SDG 17 Global Partnerships Roundtable South-South and triangular Cooperation at the Asia-Pacific Forum on Sustainable Development 2021

Mr. Denis Nkala, UNOSSC Regional Coordinator for Asia-Pacific moderates the Roundtable

On 24 March 2021 more than 60 participants took part in a virtual SDG 17 Global Partnerships Roundtable. The participants were from the governmental sector, civil society organizations, private sector, and academia. The roundtable was jointly organized by the UN Office for South-South Cooperation (UNOSSC)’s regional office in Asia and the Pacific, the UN Economic and Social Commission for Asia and the Pacific (ESCAP) and UN Women, as a part of the Asia-Pacific Forum on Sustainable Development 2021.

Mr. Denis Nkala, UNOSSC Regional Coordinator for Asia-Pacific, moderated the panel discussion. The discussion was led by a presentation on the progress made towards achieving the indicators of Goal 17 by Ms. Gemma Van Halderen, Director of Statistics Division in ESCAP. Ms. Van Halderen’s presentation highlighted that if the Asia-Pacific Region continues with “business as usual”, it will not achieve any targets for SDG 17 by 2030.

Following the presentation, four panel speakers from the governmental sector, civil society organisations, private sector and academia delivered their views on the presentation and their own perspectives on how to achieve targets for SDG 17. The speakers were (1) Ms. Lilybeth R. Deapera, Chair-Alternate, Technical Cooperation Council of the Philippines (TCCP); (2) Mr. Ali Jilani, Vice Chair of the Karachi Research Chair (KRC); (3) Mr. Darwin Djajawinata, Director for Operations and Finance (CFO), PT Sarana Multi Infrastruktur (Persero), Indonesia; and (4) Prof. Huadong Guo, Professor of the Chinese Academy of Sciences (CAS) Institute of Remote Sensing and Digital Earth.

After the plenary session, participants headed to four break-out rooms and discussed the proposed policy recommendations under SDG 17. These breakout rooms were (1) Partnerships and International Cooperation-facilitated by UNOSSC; (2) Data, Monitoring and Accountability-facilitated by ESCAP Statistics Division; (3) Financing for Development-facilitated by ESCAP Macroeconomic Policy and Financing for Development Division; and (4) Trade and Innovation-facilitated by ESCAP Trade, Investment and Innovation Division.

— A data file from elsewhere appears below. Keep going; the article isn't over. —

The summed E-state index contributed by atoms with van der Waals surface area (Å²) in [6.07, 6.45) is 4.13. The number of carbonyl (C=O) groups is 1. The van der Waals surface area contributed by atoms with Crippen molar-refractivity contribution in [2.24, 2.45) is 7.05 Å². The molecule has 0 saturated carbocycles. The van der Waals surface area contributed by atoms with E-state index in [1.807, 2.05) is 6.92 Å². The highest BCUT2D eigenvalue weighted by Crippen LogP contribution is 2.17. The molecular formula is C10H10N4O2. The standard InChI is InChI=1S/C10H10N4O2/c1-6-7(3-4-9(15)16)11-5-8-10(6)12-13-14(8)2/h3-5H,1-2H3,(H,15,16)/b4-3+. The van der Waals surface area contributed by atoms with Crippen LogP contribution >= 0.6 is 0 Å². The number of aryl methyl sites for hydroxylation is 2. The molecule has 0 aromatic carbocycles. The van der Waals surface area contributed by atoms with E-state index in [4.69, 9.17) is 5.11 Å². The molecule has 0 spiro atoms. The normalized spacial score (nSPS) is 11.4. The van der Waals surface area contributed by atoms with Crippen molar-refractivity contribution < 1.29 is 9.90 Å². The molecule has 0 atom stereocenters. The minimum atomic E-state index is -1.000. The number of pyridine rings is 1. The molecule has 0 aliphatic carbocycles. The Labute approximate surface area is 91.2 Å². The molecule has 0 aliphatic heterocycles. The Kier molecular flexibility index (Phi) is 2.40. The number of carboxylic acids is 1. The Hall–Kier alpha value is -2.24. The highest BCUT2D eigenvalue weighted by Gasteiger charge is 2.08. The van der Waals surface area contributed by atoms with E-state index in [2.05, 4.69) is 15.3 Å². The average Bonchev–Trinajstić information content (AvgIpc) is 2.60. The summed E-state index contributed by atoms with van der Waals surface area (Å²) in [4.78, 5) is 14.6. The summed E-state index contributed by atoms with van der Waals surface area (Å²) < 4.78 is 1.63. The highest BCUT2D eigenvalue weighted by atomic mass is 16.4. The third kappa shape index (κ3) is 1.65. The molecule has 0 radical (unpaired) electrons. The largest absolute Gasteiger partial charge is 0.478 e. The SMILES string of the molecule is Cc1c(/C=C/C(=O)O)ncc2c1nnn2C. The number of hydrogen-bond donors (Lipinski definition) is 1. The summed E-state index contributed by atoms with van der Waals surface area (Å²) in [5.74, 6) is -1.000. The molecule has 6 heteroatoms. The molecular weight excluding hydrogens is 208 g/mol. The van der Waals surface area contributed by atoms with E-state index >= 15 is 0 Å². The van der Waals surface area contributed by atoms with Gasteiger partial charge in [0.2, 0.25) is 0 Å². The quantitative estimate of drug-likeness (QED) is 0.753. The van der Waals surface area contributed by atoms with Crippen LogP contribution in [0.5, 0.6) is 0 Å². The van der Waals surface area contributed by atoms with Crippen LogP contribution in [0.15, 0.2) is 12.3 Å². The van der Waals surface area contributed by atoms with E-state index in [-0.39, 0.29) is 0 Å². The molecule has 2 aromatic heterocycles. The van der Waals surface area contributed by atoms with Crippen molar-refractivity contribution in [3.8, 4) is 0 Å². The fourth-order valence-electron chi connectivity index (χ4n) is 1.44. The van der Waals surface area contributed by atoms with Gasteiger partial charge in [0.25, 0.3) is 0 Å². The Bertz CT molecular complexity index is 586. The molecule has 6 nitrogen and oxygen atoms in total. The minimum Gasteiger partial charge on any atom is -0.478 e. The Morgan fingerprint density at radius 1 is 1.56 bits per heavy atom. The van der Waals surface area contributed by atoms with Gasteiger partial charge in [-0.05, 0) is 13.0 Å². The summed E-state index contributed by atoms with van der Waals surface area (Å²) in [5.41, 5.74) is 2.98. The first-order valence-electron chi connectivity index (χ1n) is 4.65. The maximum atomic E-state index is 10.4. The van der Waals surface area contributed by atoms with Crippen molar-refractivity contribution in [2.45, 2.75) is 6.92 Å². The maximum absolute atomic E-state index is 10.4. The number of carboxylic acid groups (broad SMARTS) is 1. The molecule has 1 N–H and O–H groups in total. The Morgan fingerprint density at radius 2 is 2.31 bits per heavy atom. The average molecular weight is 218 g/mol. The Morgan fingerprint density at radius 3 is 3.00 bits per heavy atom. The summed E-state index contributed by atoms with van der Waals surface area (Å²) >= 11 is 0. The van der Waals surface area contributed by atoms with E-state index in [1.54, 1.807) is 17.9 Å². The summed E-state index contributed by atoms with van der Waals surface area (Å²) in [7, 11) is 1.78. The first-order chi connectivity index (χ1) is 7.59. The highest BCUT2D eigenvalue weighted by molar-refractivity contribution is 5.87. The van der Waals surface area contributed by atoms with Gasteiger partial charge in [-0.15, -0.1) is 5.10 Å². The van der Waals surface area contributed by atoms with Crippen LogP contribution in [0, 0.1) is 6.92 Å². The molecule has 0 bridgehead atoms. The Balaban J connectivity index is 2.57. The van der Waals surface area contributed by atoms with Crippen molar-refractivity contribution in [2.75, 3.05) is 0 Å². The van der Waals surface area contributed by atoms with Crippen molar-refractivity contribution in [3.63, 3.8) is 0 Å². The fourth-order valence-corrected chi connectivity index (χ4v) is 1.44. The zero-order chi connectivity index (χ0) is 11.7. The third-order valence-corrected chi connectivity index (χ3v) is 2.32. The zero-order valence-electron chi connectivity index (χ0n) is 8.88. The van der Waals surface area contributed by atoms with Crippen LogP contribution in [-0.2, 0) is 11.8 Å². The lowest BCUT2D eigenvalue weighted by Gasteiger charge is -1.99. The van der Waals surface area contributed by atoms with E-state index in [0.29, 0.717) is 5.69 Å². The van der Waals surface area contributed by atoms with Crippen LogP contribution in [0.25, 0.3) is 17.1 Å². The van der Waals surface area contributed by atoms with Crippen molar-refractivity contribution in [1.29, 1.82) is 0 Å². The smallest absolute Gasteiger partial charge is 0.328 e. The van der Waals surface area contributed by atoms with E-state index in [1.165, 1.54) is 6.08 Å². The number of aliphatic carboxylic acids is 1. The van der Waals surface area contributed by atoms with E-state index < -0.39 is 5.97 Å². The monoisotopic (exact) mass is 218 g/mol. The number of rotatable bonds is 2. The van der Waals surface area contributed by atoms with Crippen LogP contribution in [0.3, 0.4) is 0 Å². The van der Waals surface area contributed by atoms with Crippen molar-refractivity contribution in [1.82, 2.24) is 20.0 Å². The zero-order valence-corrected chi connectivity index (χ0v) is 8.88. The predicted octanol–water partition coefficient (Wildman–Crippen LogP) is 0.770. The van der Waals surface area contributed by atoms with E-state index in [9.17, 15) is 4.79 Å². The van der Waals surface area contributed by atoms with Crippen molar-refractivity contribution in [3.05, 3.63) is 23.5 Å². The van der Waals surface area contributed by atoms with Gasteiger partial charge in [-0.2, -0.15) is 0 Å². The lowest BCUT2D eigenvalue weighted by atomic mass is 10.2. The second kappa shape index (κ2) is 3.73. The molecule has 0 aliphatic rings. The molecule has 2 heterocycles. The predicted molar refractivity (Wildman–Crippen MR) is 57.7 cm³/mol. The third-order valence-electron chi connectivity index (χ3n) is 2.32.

The Partnership and International Cooperation breakout room focused on South-South and triangular cooperation.  Mr. Nkala mentioned that South-South and triangular cooperation offer opportunities to focus on countries and communities that are at risk of being left behind. His reasons for that stance were that, with COVID 19 and the growing digitalization gap, South-South and triangular cooperation offered the alternative path from business as usual. His rationale for this stance was that South-South cooperation was born from the need to bring up countries left behind, that Asia-Pacific has varying typologies of countries enabling dissemination and adaptation of knowledge between countries, that Asia-Pacific has countries that have bridged the middle-income trap and lastly, that there are examples of countries that have utilized South-South knowledge to accelerate their development. On the basis of these facts, he recommended that the region redouble its efforts in scaling up South-South and triangular cooperation.

The discussants generally welcomed the recommendation to scale up South-South and triangular cooperation. Nevertheless, they emphasized the need to reiterate that North-South Cooperation is important and in particular, that the target of developed countries channeling 0.7% of GDP to development assistance is necessary to achieve the SDGs.

Back in plenary, the UNESCAP Director for Statistics summarized the appreciation for the various contributors in plenary and breakout rooms. “The 2030 Agenda is our compass and voices like yours are our inspiration,” she said.